Magnet fishing

From Wikipedia, the free encyclopedia
Jump to navigation Jump to search
Magnet fishing for windlasses

Magnet fishing, also called magnetic fishing, is searching in outdoor waters for Ferromagnetic objects available to pull with a strong neodymium magnet.[1]

The hobby has been adopted by celebrities such as James Haskell, the English rugby player.[2]

The hobby is a combination of environmentalism and treasure hunting. The magnets used are strong enough to remove large debris such as discarded bicycles, guns, safes, bombs, coins and car tire rims from bodies of water, but many who engage in the hobby are hoping to find rare and valuable items as well.

It is thought magnet fishing was initially started by boaters using magnets to recover fallen keys from the water.[3] Today magnet retrieval tools are specially designed to retrieve items that are lost at the bottom of bodies of water.[4] There are two main types of magnets. These are double sided and single sided magnets.

People who engage in the hobby may be referred to as "magnetfishers," "magneteers," "MF'ers" or "neodemons," (a play on neodymium). With the hobby still in its infancy none of the names has taken root yet.[5]

Magnet fishing and the law[edit]

There have been no major reports of neodemons failing to observe landowners, local authority regulations concerning outdoor waters, or seeking permissions where appropriate.[6] However it is illegal, and punishable by a ₤25 fine, to magnetfish, or remove any material from canal or inland navigation under the control of the Canal & River Trust in England or Wales, other than the Lee and Stort Navigation, Gloucester and Sharpness Canal, and River Severn Navigation.[7] Trust spokesperson Fran Read stated "Magnet fishing can have its dangers, and consequently it is expressly prohibited by the Trust." An example of this being A news report by ITV Central which included a video of a family recording an incident of one of their children pulling a sawn-off shotgun out of Titford Canal in Oldbury, West Midlands, on Sunday 26 August. They later rang the police and the gun was removed and taken for analysis. [3] The Trust refrains from legal action for first-time offenders.[3]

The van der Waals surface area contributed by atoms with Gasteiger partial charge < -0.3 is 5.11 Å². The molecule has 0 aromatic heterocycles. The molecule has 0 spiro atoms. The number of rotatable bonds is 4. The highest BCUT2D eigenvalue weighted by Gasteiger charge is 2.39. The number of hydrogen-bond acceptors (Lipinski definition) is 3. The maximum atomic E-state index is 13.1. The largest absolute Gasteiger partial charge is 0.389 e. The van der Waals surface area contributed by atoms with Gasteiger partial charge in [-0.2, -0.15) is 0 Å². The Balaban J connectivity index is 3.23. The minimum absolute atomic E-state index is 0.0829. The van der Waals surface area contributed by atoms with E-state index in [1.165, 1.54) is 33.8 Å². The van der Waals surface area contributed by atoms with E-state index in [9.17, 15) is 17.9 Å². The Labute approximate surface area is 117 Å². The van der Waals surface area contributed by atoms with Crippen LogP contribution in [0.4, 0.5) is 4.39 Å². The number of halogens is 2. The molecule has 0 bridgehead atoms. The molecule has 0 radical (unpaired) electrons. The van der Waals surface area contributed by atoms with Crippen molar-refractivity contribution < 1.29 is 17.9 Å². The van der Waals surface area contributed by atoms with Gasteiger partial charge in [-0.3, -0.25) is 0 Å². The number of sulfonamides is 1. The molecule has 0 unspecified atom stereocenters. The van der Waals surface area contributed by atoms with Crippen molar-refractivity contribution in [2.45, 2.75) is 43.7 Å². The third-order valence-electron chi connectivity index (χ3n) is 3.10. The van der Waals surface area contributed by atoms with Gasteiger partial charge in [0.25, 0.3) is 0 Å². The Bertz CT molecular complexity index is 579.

Amateur magnetfishers in Belgium helped the police by recovering new evidence, specifically firearms and ammunition, related to the crimes of the Brabant killers.[8]

In general, Police urge those that find weapons or similar items to contact them.[3]

See also[edit]


  1. ^ "Magnet Fishing". K&J Magnetics. Retrieved 26 April 2017. 
  2. ^ "Magnet Store Blog". Magnet Store. Retrieved 19 June 2018. 
  3. ^ a b c d Elliott, Coran (18 August 2018). "Safety warning as rise in magnet fishing hobby sees anglers fish out guns and grenades in UK rivers". The Telegraph. Telegraph Media Group Limited. Archived from the original on |archive-url= requires |archive-date= (help). Retrieved 23 August 2018. 
  4. ^ "How to Go Fishing With Magnets". Apex Magnets. Retrieved 26 April 2017. 
  5. ^ "We're called "magnateers?"" (HTML). Reddit. reddit inc. 17 October 2017. Retrieved 20 October 2017. 
  6. ^ "Is Magnet Fishing Illegal?". Magnet-Fishing. 
  7. ^ "General Canal Bye-laws" (PDF). British Waterways. British Waterways Board. 1965. Retrieved 21 August 2018. 41. No person unless authorised by the Board in that behalf or otherwise legally entitled so to do shall: (d) Dredge or remove coal or other material from any canal. 
  8. ^ "'Magneetvissers' bezorgen dozen met munitie en wapens aan speurders Bende van Nijvel" (HTML). De Standaard (in Dutch). Antwerp, Belgium: Raad voor de journalistiek. 26 October 2017. Retrieved 27 October 2017.

External links[edit]